These monkeys were not energetically stressed. They ate the appropriate amount of food. The only thing that had the power to change their reproductive capacity was psychosocial stress, and it made a significant impact.

Kinds of stress that cause hypothalamic amenorrhea

There are many stressors associated with stress-induced amenorrhea. They include affective disorders, eating disorders, various personality characteristics, drug use, and external and intrapsychic stresses.

“External and intrapsychic stresses” sounds clinical and like a small category of disease, but it is in fact huge. If you think you are fat, if you think you are stupid, if you think you are ugly, if you think you aren’t good enough, if you think other people think you’re fat, stupid, ugly, or not good enough… the list goes on and on. This is “intrapsychic stress.”

(To read about how I got rid of my own intrapsychic stress and help my clients do the same, check out my best-seller for women’s confidence, Sexy by Nature, here!)

 

“Intrapsychic” stress is the nebulous stuff that women impose on themselves–encouraged by society or otherwise–and it kills the HPA axis. Almost literally. Cortisol blocks signalling to and activity of both the pituitary and thyroid glands, in addition to on hormones themselves while in isolation in the bloodstream. The stress of living in today’s world is one of the greatest health threats a woman can face.

In one study, women with stress-induced hypogonadism were compared with a) “normal” women and b) women with hypothalamic hypogonadism from other pathologies.  Those with stress issues were the only ones who measured unrealistic expectations and dysfunctional attitudes.  They were both highly perfectionistic and sociotrophic, which is defined as (its amazing we even have a word for this)– a high need for social approval. Perfectionism and sociotrophy play off of each other.  Perfectionism interferes with social approval, and social approval feeds back on notions of what being perfect is.

Women with stress-induced hypogonadism also test as having trouble realxing and having fun. They do not typically meet the criteria for eating disorders, but they do as a whole exhibit disordered eating.   That’s almost as insidious, in my book.  And they do exercise a lot. These two facts of disordered eating and excess exercise do not help the stressed out hypothalama.

I am going to mention my book again here, because it really has been so helpful for so many women dealing with this. Really. Take a look. 🙂 Here: Sexy by Nature.

The intersection of psychological and physical stress

Other sources of hypothalamic stress, as we’ve covered, include caloric restriction, excess exercise, and low body fat, all of which signal to the hypothalamus that the body is starving. These very often act in concert with psychosocial stress, a la the perfectionism discussed above, and feed off of each other in nasty ways.

For example, women become amenorrheic when suffering from anorexia. Clearly this is a metabolic effect, but the self-tortured stress and the isolation that often accompany anorexia take huge tolls from the cognitive angle as well.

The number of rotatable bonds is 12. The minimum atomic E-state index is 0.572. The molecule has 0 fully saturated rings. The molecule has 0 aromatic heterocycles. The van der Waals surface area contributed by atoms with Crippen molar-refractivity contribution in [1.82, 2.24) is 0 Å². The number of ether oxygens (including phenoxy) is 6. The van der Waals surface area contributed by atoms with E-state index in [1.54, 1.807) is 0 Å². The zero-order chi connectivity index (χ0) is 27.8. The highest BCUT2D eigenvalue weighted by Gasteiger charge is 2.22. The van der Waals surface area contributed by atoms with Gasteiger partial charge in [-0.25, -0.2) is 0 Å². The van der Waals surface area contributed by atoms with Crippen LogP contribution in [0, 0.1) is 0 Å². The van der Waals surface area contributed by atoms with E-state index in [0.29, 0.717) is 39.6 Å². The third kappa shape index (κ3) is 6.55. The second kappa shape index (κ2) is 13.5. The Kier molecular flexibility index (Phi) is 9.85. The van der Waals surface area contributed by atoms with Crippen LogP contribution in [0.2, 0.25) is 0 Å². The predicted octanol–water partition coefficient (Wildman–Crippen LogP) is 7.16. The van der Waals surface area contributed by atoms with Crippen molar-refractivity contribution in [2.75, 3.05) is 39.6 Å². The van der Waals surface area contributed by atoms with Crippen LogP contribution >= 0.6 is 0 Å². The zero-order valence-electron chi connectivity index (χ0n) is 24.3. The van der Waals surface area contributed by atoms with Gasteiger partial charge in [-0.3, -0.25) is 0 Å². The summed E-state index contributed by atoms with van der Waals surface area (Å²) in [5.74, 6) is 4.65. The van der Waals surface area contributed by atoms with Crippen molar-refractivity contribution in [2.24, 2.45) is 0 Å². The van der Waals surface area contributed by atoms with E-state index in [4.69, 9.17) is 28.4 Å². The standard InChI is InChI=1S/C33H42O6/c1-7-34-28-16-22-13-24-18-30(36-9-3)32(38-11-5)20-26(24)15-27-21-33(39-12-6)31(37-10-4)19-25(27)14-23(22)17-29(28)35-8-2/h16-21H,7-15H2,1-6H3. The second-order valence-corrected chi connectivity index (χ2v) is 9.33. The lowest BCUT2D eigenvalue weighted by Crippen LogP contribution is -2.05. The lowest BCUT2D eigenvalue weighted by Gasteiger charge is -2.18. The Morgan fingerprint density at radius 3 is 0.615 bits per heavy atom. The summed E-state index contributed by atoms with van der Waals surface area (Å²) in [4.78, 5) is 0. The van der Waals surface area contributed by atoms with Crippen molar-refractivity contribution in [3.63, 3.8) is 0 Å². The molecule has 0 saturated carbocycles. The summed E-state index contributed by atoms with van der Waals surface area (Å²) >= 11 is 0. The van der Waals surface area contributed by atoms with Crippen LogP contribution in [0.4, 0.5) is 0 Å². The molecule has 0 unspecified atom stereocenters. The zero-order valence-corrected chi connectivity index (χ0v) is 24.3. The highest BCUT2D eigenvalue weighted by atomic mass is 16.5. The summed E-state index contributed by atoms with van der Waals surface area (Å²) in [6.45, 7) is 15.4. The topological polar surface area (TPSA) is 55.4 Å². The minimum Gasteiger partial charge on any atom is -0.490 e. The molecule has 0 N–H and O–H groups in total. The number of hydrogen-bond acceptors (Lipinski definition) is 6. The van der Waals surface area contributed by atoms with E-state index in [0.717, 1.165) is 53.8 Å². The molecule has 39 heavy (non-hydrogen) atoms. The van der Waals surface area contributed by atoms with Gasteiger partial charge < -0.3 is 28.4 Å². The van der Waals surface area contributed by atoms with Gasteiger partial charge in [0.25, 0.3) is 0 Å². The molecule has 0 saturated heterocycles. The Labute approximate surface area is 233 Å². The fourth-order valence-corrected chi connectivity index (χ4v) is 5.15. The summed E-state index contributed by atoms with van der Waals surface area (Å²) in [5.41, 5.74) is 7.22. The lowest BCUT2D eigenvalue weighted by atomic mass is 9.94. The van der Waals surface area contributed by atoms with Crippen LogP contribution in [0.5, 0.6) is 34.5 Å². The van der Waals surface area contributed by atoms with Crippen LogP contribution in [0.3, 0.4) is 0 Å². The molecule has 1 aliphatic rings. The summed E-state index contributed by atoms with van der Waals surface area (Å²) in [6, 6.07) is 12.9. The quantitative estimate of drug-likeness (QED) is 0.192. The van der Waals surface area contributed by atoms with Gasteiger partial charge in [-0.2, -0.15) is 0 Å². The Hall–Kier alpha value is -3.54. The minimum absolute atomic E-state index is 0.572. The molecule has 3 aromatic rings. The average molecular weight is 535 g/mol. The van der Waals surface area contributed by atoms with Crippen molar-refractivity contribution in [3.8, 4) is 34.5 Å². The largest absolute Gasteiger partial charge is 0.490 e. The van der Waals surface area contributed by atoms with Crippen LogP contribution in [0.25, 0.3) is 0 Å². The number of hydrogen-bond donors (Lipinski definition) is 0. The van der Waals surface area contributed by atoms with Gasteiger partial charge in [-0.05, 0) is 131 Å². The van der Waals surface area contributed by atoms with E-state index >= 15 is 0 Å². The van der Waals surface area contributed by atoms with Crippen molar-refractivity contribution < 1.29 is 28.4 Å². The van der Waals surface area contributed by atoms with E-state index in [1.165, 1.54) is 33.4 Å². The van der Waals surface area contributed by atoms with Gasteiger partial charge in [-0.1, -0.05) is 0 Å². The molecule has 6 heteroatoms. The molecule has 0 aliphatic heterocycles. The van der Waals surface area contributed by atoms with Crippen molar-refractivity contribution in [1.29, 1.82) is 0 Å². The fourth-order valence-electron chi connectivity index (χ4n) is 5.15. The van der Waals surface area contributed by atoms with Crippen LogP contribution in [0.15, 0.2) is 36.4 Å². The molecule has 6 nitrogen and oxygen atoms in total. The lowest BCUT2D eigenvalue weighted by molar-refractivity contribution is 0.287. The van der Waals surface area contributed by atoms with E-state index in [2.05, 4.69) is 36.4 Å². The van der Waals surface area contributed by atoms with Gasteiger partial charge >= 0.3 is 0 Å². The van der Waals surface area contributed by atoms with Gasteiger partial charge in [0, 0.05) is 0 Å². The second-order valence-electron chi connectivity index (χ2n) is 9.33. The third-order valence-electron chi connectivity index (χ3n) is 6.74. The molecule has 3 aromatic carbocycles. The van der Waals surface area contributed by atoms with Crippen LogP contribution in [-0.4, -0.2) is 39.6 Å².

And tellingly: once anorexic women both regain weight and supplement with exogenous hormones, such that their systems should be working normally, they still often do not experience bone accretion. Bone accretion is enabled by estrogen. The fact that these women still lack estrogen demonstrates that the normalizations these women experience from regaining weight are not 100%.  They are ineffective, and clearly not all parts of the HPA axis are working properly. This is likely because psychological stress is still high and the adrenal glands have not yet recovered. It may also be due to ongoing metabolic derangements such as altered growth hormone action, or hypothalamic hypothyroidism.  These women’s systems need time to recover.  But they also need psychological healing, or else the HPA axis will not run happily.

In one study, 88 percent of women with hypothalamic amenorrhea recovered menstruation with just 20 weeks of cognitive behavioral therapy.  Not all, but a significant portion of, women who suffer from hypothalamic amenorrhea need psychological healing, far more than anything else. After that, not only do stress levels fall, but healthier eating habits become the norm.

For more on how to recover from HA and make healthier eating habits become the norm, check out this post, or my confidence- and love- inspiring book on Amazon, Sexy by Nature.

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So, just as a heads up - some links above may be my affiliate links, which means I get a small commission if you click on it and make a purchase. Doing so is no additional cost to you, but helps me tremendously. Your support is SO greatly appreciated, so thank you in advance if you choose to do so. Check out my entire disclosure to know exactly how things work.